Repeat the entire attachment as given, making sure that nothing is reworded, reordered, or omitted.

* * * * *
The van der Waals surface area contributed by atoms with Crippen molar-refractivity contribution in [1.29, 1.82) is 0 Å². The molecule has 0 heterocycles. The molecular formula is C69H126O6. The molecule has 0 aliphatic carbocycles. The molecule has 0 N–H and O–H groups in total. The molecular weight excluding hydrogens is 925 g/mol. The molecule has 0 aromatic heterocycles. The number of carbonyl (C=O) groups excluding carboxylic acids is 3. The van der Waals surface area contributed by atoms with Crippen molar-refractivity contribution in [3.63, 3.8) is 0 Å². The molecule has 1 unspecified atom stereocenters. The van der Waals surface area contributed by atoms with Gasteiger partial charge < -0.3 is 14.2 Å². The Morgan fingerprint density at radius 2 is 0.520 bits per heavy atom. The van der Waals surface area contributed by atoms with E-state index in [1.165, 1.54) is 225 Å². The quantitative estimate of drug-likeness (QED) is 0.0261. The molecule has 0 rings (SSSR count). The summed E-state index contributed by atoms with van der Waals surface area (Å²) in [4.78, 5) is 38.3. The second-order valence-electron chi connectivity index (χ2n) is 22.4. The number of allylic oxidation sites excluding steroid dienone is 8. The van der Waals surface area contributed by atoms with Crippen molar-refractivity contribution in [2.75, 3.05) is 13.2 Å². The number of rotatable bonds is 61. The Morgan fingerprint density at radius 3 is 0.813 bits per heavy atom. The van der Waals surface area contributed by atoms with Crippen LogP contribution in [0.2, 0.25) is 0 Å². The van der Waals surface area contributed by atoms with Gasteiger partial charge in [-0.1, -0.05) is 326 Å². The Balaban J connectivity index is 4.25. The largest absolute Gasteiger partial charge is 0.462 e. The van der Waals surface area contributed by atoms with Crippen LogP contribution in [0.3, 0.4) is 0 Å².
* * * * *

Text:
The van der Waals surface area contributed by atoms with Crippen molar-refractivity contribution in [1.29, 1.82) is 0 Å². The molecule has 0 heterocycles. The molecular formula is C69H126O6. The molecule has 0 aliphatic carbocycles. The molecule has 0 N–H and O–H groups in total. The molecular weight excluding hydrogens is 925 g/mol. The molecule has 0 aromatic heterocycles. The number of carbonyl (C=O) groups excluding carboxylic acids is 3. The van der Waals surface area contributed by atoms with Crippen molar-refractivity contribution in [3.63, 3.8) is 0 Å². The molecule has 1 unspecified atom stereocenters. The van der Waals surface area contributed by atoms with Gasteiger partial charge < -0.3 is 14.2 Å². The Morgan fingerprint density at radius 2 is 0.520 bits per heavy atom. The van der Waals surface area contributed by atoms with E-state index in [1.165, 1.54) is 225 Å². The quantitative estimate of drug-likeness (QED) is 0.0261. The molecule has 0 rings (SSSR count). The summed E-state index contributed by atoms with van der Waals surface area (Å²) in [4.78, 5) is 38.3. The second-order valence-electron chi connectivity index (χ2n) is 22.4. The number of allylic oxidation sites excluding steroid dienone is 8. The van der Waals surface area contributed by atoms with Crippen molar-refractivity contribution in [2.75, 3.05) is 13.2 Å². The number of rotatable bonds is 61. The Morgan fingerprint density at radius 3 is 0.813 bits per heavy atom. The van der Waals surface area contributed by atoms with Crippen LogP contribution in [0.2, 0.25) is 0 Å². The van der Waals surface area contributed by atoms with Gasteiger partial charge in [-0.1, -0.05) is 326 Å². The Balaban J connectivity index is 4.25. The largest absolute Gasteiger partial charge is 0.462 e. The van der Waals surface area contributed by atoms with Crippen LogP contribution in [0.3, 0.4) is 0 Å².